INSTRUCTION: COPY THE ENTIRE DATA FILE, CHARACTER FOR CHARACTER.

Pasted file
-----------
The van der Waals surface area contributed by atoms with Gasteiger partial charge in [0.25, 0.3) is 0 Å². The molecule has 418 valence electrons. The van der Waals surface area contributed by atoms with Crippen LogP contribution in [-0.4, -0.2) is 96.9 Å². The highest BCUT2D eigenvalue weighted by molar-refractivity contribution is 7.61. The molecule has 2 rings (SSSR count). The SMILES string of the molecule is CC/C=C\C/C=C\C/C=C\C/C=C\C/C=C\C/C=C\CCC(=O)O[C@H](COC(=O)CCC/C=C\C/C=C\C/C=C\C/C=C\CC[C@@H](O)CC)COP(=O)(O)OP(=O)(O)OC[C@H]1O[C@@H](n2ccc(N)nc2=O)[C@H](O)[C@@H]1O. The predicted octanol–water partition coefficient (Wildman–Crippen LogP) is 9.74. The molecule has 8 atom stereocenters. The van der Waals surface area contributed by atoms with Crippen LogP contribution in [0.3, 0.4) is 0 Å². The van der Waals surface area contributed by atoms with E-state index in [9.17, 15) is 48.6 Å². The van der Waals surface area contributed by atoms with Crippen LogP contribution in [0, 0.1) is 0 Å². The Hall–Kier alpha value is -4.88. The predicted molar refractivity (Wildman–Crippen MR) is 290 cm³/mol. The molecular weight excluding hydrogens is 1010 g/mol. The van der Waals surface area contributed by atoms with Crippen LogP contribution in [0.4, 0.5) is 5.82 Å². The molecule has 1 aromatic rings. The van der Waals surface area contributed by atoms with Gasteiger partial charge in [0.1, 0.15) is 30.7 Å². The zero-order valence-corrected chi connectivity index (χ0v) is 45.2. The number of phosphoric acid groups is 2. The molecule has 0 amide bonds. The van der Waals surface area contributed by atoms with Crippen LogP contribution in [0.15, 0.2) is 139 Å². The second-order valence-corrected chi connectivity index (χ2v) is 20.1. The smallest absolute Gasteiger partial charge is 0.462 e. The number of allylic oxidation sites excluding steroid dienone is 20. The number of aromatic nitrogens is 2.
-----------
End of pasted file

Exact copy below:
The van der Waals surface area contributed by atoms with Gasteiger partial charge in [0.25, 0.3) is 0 Å². The molecule has 418 valence electrons. The van der Waals surface area contributed by atoms with Crippen LogP contribution in [-0.4, -0.2) is 96.9 Å². The highest BCUT2D eigenvalue weighted by molar-refractivity contribution is 7.61. The molecule has 2 rings (SSSR count). The SMILES string of the molecule is CC/C=C\C/C=C\C/C=C\C/C=C\C/C=C\C/C=C\CCC(=O)O[C@H](COC(=O)CCC/C=C\C/C=C\C/C=C\C/C=C\CC[C@@H](O)CC)COP(=O)(O)OP(=O)(O)OC[C@H]1O[C@@H](n2ccc(N)nc2=O)[C@H](O)[C@@H]1O. The predicted octanol–water partition coefficient (Wildman–Crippen LogP) is 9.74. The molecule has 8 atom stereocenters. The van der Waals surface area contributed by atoms with Crippen LogP contribution in [0.3, 0.4) is 0 Å². The van der Waals surface area contributed by atoms with E-state index in [9.17, 15) is 48.6 Å². The van der Waals surface area contributed by atoms with Crippen LogP contribution in [0, 0.1) is 0 Å². The Hall–Kier alpha value is -4.88. The predicted molar refractivity (Wildman–Crippen MR) is 290 cm³/mol. The molecular weight excluding hydrogens is 1010 g/mol. The van der Waals surface area contributed by atoms with Crippen LogP contribution in [0.4, 0.5) is 5.82 Å². The molecule has 1 aromatic rings. The van der Waals surface area contributed by atoms with Gasteiger partial charge in [0.1, 0.15) is 30.7 Å². The zero-order valence-corrected chi connectivity index (χ0v) is 45.2. The number of phosphoric acid groups is 2. The molecule has 0 amide bonds. The van der Waals surface area contributed by atoms with Crippen LogP contribution in [0.15, 0.2) is 139 Å². The second-order valence-corrected chi connectivity index (χ2v) is 20.1. The smallest absolute Gasteiger partial charge is 0.462 e. The number of allylic oxidation sites excluding steroid dienone is 20. The number of aromatic nitrogens is 2.